Historical Events

From the Age of Enlightenment to the Christmas Truce, learn about some of history's most pivotal events.

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Pacifism is more than just opposition to war. There are many types of pacifism, and some peace movements have successfully changed laws. But is pacifism still a valid concept in today's world of terrorism?

By Patrick J. Kiger

From 1854 to 1941, the London Necropolis Railway carried the dead and the living who mourned them alike to the largest cemetery in the world.

By Laurie L. Dove

Here are just 10 of the countless events in our history that have stoked fear among the masses — and rightfully so.

By Clint Pumphrey

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Where were you when Farrah Fawcett died? Chances are you don't remember. But if we threw out Michael Jackson's name you could probably answer the question. Guess what? Both events were on the same day.

By Patrick J. Kiger

After nearly half a century capturing the attention and imaginations of millions, the infamous D.B. Cooper plane-hijacking case has been closed. Will we ever know the true culprit?

By Josh Clark

Spite is not just for kids with broken toys. Many adults have gone to unbelievable lengths to pay back someone who did 'em wrong. Here are 10 classic examples.

By Patrick J. Kiger

The Gold Rush-era Egg War of 1863 saw business competitors in San Francisco engage in lethal violence... over eggs?

By Laurie L. Dove

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A new exhibition creates exact replicas of cave art, found in a remote region along the Silk Road and spanning centuries, cultures and styles.

By Christopher Hassiotis

The presidential digs have housed more than a few untraditional pets through the years. Rebecca the Raccoon and Josiah the Badger are but two.

By John Donovan

Identity errors have led to a range of awfulness, from lengthy prison sentences to the wrong person being declared dead.

By Nicholas Gerbis

On the first Sunday in October, a fountain in the Italian town of Marino flows with wine. One year, however, things didn't go as planned.

By Rachel Pendergrass

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With oil prices dropping, a report showed some cargo ships found it cheaper to sail around South Africa, rather than paying $465,000 to go through the Suez Canal.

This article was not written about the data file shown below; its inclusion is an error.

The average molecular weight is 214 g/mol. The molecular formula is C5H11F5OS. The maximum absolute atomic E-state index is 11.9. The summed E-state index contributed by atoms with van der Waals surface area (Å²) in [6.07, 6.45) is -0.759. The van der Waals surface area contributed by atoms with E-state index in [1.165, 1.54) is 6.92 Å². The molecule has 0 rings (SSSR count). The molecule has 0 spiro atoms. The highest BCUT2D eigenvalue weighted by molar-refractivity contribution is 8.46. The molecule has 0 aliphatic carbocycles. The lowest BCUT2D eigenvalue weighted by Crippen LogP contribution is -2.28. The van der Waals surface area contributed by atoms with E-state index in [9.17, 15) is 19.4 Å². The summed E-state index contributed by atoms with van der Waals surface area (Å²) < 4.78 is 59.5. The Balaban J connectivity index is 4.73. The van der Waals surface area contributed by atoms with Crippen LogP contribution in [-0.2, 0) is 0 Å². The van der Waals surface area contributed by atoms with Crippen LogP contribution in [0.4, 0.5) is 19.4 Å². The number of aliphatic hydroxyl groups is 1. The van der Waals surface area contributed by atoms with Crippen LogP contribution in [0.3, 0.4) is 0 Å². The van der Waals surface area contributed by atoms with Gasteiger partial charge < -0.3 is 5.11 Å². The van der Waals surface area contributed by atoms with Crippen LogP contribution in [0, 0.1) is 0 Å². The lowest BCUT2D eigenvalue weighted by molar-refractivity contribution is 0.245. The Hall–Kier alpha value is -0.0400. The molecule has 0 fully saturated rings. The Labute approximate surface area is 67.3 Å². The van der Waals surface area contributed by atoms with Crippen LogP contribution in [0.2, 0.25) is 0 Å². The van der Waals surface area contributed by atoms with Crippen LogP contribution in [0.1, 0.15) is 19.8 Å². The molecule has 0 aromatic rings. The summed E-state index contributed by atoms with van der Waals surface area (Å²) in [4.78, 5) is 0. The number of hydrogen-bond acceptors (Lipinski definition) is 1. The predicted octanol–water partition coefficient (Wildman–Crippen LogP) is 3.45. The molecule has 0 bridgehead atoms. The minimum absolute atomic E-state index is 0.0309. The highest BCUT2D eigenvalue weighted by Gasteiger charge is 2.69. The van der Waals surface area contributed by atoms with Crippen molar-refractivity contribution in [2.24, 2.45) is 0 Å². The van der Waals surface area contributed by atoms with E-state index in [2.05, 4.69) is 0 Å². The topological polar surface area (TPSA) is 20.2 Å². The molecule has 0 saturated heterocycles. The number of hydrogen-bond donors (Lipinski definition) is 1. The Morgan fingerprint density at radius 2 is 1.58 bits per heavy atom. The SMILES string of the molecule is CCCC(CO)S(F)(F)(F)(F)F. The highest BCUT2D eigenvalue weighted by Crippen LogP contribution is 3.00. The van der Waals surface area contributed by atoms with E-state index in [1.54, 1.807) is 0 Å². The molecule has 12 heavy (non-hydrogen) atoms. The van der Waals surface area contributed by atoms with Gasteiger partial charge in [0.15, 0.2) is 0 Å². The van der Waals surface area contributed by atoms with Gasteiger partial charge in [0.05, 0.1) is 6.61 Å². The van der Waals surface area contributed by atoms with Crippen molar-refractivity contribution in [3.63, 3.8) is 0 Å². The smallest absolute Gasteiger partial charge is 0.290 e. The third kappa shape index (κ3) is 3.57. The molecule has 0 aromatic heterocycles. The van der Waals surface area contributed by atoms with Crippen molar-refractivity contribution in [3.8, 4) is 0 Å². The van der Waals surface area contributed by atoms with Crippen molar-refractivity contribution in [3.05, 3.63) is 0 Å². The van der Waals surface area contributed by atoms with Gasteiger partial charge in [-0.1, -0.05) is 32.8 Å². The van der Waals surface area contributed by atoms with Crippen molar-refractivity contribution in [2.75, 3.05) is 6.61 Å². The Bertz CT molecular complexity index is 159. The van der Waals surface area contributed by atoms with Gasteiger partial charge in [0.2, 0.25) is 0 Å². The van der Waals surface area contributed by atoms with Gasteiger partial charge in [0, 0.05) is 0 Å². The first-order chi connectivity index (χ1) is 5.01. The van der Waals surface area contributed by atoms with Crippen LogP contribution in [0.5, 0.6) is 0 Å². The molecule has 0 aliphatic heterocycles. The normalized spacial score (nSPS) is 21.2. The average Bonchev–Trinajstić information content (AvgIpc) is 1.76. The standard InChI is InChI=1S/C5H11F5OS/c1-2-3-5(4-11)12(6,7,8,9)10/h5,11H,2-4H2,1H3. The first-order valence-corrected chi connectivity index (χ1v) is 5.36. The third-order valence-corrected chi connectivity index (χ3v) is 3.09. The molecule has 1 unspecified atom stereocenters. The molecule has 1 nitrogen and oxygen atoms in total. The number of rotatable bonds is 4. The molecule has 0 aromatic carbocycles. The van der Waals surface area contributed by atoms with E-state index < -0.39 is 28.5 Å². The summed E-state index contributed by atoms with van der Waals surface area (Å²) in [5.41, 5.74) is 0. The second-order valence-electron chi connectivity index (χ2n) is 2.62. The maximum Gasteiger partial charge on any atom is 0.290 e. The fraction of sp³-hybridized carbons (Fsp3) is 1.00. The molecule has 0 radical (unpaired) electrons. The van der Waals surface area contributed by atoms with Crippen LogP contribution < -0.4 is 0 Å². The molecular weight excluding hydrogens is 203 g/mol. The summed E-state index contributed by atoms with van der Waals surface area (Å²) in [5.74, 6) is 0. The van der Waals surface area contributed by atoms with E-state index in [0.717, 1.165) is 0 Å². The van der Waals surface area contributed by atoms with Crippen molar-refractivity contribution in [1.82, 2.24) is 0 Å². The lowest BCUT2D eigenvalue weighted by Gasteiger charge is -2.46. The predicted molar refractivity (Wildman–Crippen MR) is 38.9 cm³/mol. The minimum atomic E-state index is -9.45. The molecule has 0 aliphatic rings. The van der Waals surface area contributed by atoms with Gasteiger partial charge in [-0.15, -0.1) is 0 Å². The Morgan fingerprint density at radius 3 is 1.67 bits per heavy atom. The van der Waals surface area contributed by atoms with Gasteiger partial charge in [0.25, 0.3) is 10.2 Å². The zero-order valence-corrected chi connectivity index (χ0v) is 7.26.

By John Donovan

On Aug. 25, 1835, The New York Sun ran the first of several newspaper columns on the moon's geography, vegetation and humanoid inhabitants. There was just one problem.

By Bryan Young

A phone call from an early-1900s rural homestead was at the forefront of communications technology, and farms were the most networked communities of the time.

By Laurie L. Dove

Imagine a researcher eavesdropping on your conversation from underneath your bed and recording it for an experiment. That really happened.

By Bryan Young

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How to go from a Bible verse to carving canals with nukes in just a few easy steps — almost. Learn how operation plowshare worked at HowStuffWorks.

By Oisin Curran

Think systemic racism was only a problem in the Southern slave states? Think again. It was alive and well in the Northwest, too. Is it still?

By Bryan Young

Imagine 2.3 million gallons of molasses pouring down city streets in a massive, lethal wave. That was the scene in Boston on Jan. 15, 1919.

By Bryan Young

Mass hysteria epidemics are not as rare as you might think. They often occur in small, insular worlds like schools and factories where people feel stressed. We've got examples from the 16th century to the 21st.

By Melanie Radzicki McManus

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Under repressive regimes, teens still need their rock 'n' roll. What drastic measures did Soviets go to to create an underground vinyl record market?

By Laurie L. Dove

A placid lake above a hydroelectric dam on the border of Brazil and Paraguay was once site of Guairá, among the world's most awe-inspiring. Why'd we get rid of it?

By Laurie L. Dove

It's December 1915. San Diego is booming but its main reservoir is low when along comes a rainmaker by the name of Charles Mallory Hatfield.

By Candace Gibson

A spying dolphin or a subversive squirrel may seem like far-fetched fiction, but animals have been employed by military forces for years.

By Laurie L. Dove

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Windows shattered, furniture broken and dozens of cadets including Jefferson Davis nog-wild on smuggled booze. A "party" in 1826 nearly altered the course of history.

By Laurie L. Dove

They may not seem stealthy to us, but back in World War I, zeppelins were airborne war machines. And some of them were made from cow intestines.

By Candace Gibson